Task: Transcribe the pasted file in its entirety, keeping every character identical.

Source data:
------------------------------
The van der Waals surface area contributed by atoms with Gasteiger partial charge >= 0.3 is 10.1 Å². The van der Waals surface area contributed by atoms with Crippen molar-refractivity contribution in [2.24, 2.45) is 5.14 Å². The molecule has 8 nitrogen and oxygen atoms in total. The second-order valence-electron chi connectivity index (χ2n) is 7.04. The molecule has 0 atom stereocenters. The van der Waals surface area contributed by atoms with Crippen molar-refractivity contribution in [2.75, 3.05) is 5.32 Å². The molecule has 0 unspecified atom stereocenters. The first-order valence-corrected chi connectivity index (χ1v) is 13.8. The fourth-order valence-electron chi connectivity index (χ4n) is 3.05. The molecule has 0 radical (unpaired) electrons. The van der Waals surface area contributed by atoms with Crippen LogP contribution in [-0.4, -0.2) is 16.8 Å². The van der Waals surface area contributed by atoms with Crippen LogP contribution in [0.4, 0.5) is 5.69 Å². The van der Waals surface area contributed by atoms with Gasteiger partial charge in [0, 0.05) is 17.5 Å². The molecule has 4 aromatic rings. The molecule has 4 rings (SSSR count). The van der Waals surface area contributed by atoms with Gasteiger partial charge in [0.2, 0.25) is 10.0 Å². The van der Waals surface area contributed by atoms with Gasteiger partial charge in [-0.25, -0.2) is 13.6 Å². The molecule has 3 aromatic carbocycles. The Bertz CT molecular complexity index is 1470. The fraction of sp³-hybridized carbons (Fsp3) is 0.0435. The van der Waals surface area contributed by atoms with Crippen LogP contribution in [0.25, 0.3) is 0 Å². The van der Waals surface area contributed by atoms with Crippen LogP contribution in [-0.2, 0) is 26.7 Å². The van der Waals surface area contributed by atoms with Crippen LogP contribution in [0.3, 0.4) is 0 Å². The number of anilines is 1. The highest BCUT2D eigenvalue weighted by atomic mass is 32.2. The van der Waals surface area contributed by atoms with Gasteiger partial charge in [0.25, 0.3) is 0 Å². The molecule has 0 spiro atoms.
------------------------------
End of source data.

The van der Waals surface area contributed by atoms with Gasteiger partial charge >= 0.3 is 10.1 Å². The van der Waals surface area contributed by atoms with Crippen molar-refractivity contribution in [2.24, 2.45) is 5.14 Å². The molecule has 8 nitrogen and oxygen atoms in total. The second-order valence-electron chi connectivity index (χ2n) is 7.04. The molecule has 0 atom stereocenters. The van der Waals surface area contributed by atoms with Crippen molar-refractivity contribution in [2.75, 3.05) is 5.32 Å². The molecule has 0 unspecified atom stereocenters. The first-order valence-corrected chi connectivity index (χ1v) is 13.8. The fourth-order valence-electron chi connectivity index (χ4n) is 3.05. The molecule has 0 radical (unpaired) electrons. The van der Waals surface area contributed by atoms with Crippen LogP contribution in [-0.4, -0.2) is 16.8 Å². The van der Waals surface area contributed by atoms with Crippen LogP contribution in [0.4, 0.5) is 5.69 Å². The van der Waals surface area contributed by atoms with Gasteiger partial charge in [0, 0.05) is 17.5 Å². The molecule has 4 aromatic rings. The molecule has 4 rings (SSSR count). The van der Waals surface area contributed by atoms with Gasteiger partial charge in [0.2, 0.25) is 10.0 Å². The van der Waals surface area contributed by atoms with Gasteiger partial charge in [-0.25, -0.2) is 13.6 Å². The molecule has 3 aromatic carbocycles. The Bertz CT molecular complexity index is 1470. The fraction of sp³-hybridized carbons (Fsp3) is 0.0435. The van der Waals surface area contributed by atoms with Crippen LogP contribution in [0.25, 0.3) is 0 Å². The van der Waals surface area contributed by atoms with Crippen LogP contribution in [-0.2, 0) is 26.7 Å². The van der Waals surface area contributed by atoms with Crippen LogP contribution in [0.3, 0.4) is 0 Å². The number of anilines is 1. The highest BCUT2D eigenvalue weighted by atomic mass is 32.2. The van der Waals surface area contributed by atoms with Gasteiger partial charge in [0.25, 0.3) is 0 Å². The molecule has 0 spiro atoms.